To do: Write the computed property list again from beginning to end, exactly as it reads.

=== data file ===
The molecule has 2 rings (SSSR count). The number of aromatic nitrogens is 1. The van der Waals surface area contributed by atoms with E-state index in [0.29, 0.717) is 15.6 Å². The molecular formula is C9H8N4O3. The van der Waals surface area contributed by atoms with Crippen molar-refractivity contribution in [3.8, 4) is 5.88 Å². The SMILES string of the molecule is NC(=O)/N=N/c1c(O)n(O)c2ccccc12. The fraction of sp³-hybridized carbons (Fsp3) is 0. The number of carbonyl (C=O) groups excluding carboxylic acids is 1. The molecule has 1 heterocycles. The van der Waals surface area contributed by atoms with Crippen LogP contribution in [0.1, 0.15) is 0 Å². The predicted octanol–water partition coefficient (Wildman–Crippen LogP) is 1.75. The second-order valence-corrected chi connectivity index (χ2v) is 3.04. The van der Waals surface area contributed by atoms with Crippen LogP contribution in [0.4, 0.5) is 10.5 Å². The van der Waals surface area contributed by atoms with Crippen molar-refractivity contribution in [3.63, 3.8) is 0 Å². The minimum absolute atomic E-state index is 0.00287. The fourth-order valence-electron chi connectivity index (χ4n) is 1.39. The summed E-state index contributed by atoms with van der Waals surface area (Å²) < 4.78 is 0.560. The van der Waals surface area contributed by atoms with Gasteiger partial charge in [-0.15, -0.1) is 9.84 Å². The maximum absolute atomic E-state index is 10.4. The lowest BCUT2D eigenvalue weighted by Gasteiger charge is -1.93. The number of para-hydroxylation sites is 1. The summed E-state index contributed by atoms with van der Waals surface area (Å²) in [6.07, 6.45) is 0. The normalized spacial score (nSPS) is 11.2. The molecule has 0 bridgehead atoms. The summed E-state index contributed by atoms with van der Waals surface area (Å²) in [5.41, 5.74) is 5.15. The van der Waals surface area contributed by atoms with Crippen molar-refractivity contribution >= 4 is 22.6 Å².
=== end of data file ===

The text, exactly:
The molecule has 2 rings (SSSR count). The number of aromatic nitrogens is 1. The van der Waals surface area contributed by atoms with E-state index in [0.29, 0.717) is 15.6 Å². The molecular formula is C9H8N4O3. The van der Waals surface area contributed by atoms with Crippen molar-refractivity contribution in [3.8, 4) is 5.88 Å². The SMILES string of the molecule is NC(=O)/N=N/c1c(O)n(O)c2ccccc12. The fraction of sp³-hybridized carbons (Fsp3) is 0. The number of carbonyl (C=O) groups excluding carboxylic acids is 1. The molecule has 1 heterocycles. The van der Waals surface area contributed by atoms with Crippen LogP contribution in [0.1, 0.15) is 0 Å². The predicted octanol–water partition coefficient (Wildman–Crippen LogP) is 1.75. The second-order valence-corrected chi connectivity index (χ2v) is 3.04. The van der Waals surface area contributed by atoms with Crippen LogP contribution in [0.4, 0.5) is 10.5 Å². The van der Waals surface area contributed by atoms with Crippen molar-refractivity contribution in [3.63, 3.8) is 0 Å². The minimum absolute atomic E-state index is 0.00287. The fourth-order valence-electron chi connectivity index (χ4n) is 1.39. The summed E-state index contributed by atoms with van der Waals surface area (Å²) < 4.78 is 0.560. The van der Waals surface area contributed by atoms with Gasteiger partial charge in [-0.15, -0.1) is 9.84 Å². The maximum absolute atomic E-state index is 10.4. The lowest BCUT2D eigenvalue weighted by Gasteiger charge is -1.93. The number of para-hydroxylation sites is 1. The summed E-state index contributed by atoms with van der Waals surface area (Å²) in [6.07, 6.45) is 0. The normalized spacial score (nSPS) is 11.2. The molecule has 0 bridgehead atoms. The summed E-state index contributed by atoms with van der Waals surface area (Å²) in [5.41, 5.74) is 5.15. The van der Waals surface area contributed by atoms with Crippen molar-refractivity contribution >= 4 is 22.6 Å².